The people who deliver our packages to us may soon have some competition.
In January, the e-commerce giant Amazon announced that it had begun field-testing Amazon Scout, a robot that’s been delivering packages to customers in Snohomish County, Washington. The United States Postal Service is also exploring ways to use delivery robots.
According to a post on the Amazon AMZN blog Day One, there are just six Scout robots in existence , and they only deliver during daylight hours on weekdays. An Amazon spokesperson who spoke with CNBC could not comment on the program beyond what’s on the blog, so for now the future of the rollout remains murky.
Whatever plans Amazon has for Scout, it’s only natural to wonder what effect widespread adoption would have on the delivery jobs that are currently being performed by human beings. Do these workers need to brace themselves for the possibility that they may soon be obsolete?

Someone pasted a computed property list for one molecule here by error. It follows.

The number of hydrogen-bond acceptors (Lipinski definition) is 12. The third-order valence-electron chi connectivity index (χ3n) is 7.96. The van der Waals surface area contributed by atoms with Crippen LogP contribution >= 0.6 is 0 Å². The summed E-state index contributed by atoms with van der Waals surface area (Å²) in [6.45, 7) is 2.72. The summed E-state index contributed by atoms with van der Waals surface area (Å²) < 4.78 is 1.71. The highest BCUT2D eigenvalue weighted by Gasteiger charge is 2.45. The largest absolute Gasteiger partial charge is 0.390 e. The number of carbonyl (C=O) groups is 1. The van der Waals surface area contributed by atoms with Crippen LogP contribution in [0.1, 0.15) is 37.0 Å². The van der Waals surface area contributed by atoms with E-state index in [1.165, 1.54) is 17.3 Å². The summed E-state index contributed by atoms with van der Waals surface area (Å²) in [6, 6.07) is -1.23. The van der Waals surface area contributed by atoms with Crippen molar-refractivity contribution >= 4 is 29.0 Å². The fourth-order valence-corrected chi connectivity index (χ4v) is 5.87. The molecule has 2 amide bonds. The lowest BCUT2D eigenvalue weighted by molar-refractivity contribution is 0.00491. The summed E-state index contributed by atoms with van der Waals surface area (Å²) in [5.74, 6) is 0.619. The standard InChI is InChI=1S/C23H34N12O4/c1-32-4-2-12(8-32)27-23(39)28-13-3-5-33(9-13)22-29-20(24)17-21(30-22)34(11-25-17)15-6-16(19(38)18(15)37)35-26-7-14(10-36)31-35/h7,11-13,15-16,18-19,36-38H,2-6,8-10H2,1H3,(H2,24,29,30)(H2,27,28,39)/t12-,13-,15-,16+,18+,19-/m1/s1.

According to a 2018 report issued by the United States Postal Service’s Office of the Inspector General, more Americans embrace the idea of robotic delivery than oppose it. Those who support it said robot delivery could offer greater flexibility to package recipients and reduce the risk of injury to delivery personnel. As far as the drawbacks, respondents cited job losses as a primary concern. However, postal delivery workers won’t have to worry about being put out of jobs just yet.